When you were a kid and your parents told you to go outside and play – they may have only been trying to grab a moment of peace for themselves. Nevertheless, your growing mind and body reaped the benefits of the activity, fresh air and sunshine.
As we grew into adults with responsibilities and jobs, playtime was replaced by classroom or office time. And maybe added gym time for exercise. And while the responsibilities are necessary, and the exercise is beneficial, adding outdoor play back into your life might be one of the healthiest steps you take.
People who exercise regularly have lower rates of chronic disease, stronger muscles and bones, and a greater sense of well-being. But many studies show that those benefits are magnified when you take your exercise outside. Green exercise – exercise outdoors – improves happiness, relaxation, self-esteem, and mood, while decreasing fatigue, anxiety, and anger.
If you’re used to the the treadmill, elliptical, and resistance equipment of the gym, think outside the four walls for a moment. Activities like hiking, biking, gardening, and playing with kids give you much needed exercise while soaking up the outdoors. And lest you think those sound like too much fun to be considered beneficial, all those activities have the potential to work multiple muscle groups, use body weight for resistance and give you an aerobic workout.
If you are still hesitant to give up your gym time, here are five reasons to take it outside:
Variety in your exercise environment makes your body work harder to accommodate temperature changes, changes in terrain, inclines, and wind variations. All of which boosts your body’s ability to adapt. Exercising on varied terrain also strengthens your connective tissues and helps you avoid overuse injuries from repetition.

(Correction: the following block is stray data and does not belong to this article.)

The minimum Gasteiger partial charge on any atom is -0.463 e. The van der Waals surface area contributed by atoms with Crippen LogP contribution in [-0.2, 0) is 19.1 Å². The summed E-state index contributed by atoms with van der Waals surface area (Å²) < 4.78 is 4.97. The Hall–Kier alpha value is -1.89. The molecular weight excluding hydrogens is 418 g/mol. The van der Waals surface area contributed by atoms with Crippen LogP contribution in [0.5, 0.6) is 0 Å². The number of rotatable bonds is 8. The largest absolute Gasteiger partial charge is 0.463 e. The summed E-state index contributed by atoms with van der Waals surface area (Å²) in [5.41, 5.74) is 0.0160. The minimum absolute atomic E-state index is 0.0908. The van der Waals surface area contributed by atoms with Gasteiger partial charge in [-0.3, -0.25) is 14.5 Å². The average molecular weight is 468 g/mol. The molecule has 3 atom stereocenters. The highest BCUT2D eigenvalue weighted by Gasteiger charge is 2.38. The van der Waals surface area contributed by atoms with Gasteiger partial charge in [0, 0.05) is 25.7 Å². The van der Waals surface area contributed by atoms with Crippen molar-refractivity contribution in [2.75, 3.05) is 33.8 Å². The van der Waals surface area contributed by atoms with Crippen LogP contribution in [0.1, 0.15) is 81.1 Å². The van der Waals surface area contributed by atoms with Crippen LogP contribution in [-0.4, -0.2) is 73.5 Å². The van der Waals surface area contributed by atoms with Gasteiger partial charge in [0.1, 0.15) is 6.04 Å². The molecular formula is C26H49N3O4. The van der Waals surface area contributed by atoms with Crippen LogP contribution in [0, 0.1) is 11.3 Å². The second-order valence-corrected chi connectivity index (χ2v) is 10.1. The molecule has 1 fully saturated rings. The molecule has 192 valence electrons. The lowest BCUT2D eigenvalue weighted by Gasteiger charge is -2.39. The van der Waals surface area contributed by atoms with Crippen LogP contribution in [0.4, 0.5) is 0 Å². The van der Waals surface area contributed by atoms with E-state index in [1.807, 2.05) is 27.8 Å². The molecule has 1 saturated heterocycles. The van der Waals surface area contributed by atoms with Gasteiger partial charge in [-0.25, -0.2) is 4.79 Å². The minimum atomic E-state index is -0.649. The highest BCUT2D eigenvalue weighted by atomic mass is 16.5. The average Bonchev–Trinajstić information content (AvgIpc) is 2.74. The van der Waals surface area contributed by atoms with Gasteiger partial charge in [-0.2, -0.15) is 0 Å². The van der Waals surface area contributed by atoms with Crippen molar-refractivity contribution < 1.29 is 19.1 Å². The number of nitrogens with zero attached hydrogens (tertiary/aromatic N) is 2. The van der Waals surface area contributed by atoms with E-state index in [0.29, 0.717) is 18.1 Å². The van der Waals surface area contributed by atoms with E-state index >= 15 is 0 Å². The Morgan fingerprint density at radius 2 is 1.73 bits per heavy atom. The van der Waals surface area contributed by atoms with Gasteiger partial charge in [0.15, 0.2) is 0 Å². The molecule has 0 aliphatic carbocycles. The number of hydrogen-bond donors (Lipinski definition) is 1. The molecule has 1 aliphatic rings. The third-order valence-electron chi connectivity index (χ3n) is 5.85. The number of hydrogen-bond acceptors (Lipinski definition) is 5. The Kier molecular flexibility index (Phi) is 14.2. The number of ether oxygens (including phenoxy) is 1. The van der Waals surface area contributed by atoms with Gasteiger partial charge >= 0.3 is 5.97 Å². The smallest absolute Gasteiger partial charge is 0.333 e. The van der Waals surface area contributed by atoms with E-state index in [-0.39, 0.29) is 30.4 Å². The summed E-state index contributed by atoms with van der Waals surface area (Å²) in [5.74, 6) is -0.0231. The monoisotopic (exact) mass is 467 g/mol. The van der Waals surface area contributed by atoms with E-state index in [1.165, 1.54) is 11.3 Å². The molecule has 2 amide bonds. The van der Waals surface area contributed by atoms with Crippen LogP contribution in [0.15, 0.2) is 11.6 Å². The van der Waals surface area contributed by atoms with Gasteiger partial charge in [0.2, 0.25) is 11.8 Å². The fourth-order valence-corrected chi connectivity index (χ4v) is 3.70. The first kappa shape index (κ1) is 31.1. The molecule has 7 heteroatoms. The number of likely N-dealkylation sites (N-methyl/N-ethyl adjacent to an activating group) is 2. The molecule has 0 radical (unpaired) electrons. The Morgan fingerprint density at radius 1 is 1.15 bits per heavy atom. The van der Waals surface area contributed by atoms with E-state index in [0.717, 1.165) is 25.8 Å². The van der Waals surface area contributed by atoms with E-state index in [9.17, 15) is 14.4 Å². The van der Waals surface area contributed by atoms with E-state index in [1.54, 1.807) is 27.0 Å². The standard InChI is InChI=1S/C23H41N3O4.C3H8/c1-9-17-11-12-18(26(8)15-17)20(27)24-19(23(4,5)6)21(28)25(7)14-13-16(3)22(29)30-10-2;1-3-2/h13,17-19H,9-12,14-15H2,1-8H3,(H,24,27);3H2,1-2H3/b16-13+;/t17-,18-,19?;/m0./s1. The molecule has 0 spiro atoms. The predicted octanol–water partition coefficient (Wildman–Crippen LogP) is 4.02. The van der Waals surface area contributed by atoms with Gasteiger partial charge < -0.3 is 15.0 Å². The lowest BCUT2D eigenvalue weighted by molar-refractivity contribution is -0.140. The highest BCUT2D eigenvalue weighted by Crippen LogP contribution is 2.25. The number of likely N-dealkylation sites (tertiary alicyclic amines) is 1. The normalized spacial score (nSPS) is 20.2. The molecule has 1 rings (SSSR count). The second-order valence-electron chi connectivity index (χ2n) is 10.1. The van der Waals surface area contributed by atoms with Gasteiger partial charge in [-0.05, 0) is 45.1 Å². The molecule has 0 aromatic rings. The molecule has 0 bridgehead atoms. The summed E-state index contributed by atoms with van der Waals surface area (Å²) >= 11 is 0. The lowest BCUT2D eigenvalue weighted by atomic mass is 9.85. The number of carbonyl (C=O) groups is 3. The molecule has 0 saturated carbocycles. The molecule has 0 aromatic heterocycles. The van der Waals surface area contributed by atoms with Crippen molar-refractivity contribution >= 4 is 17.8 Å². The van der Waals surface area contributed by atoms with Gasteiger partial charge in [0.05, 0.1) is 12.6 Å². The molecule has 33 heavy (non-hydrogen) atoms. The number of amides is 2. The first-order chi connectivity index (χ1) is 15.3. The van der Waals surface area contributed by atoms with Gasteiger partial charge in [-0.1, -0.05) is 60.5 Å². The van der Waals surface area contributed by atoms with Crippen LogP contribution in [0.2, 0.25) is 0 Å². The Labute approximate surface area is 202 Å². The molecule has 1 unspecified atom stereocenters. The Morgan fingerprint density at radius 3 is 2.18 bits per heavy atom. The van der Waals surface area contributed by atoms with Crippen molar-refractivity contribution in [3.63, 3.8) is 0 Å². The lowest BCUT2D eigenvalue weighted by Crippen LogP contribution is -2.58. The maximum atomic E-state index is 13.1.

Outside exercise provides a beneficial dose of vitamin D. When your skin is exposed to the sun’s ultraviolet B (UVB) rays, your body produces vitamin D, which is vital for bone health. Vitamin D deficiency has also been linked to autoimmune disease, heart disease, depression, and increased cancer risk. Although foods like cheese, egg yolks, and fatty fish do contain some vitamin D, the sun is our primary source.
Many studies link outdoor exercise with a stronger immune system. Why? For one thing, the air outside is generally cleaner than the air inside – even in most metropolitan areas. But many studies have also found that being outside boosts your immune system in general and provides protection from diseases such as diabetes, cancer, ADHD, and cardiovascular disease. Being near forests or water is especially beneficial, but even a little bit of green is good for you. The exact reasons are unknown, but the key ingredients may be factors like plant microbes, negative ions (found near running water), and microscopic organisms found in nature. And of course, sunlight.
The mind/body connection is undeniable. When you feed your body, you feed your mind. And likewise, when your mind feels better, your body feels better. And your mind craves stimulation.
Changes in scenery, being around other people, and being out in nature all provide your brain with more stimulation and enjoyment than being alone indoors. So while a varied environment works your body, it also gives your mind a workout. Outdoor exercisers tend to be more aware of their surroundings and more in tune with the world around them than folks who exercise within the same four walls, zoning out on repetitive and mindless exercises.
We know that exercise alone can improve depression, anxiety, sleep, PTSD, and ward off chronic disease. We also know that interacting with nature can improve depression, anxiety, and stress levels. Exercising in nature, then, is a double bonus. Those who exercise outdoors regularly have higher levels of endorphins (feel-good chemicals) and serotonin (a happiness chemical). They also report more positive feelings about themselves and their lives. The vitamin D we get from sunlight also helps fight depression, while being in nature and exercising both help decrease cortisol (the stress hormone).
For some, the benefits of exercising outside are enough to completely alleviate mild symptoms of depression and anxiety.
As if the benefits to your body, mind, and mood weren’t enough… there’s no membership required to soak up the outdoors.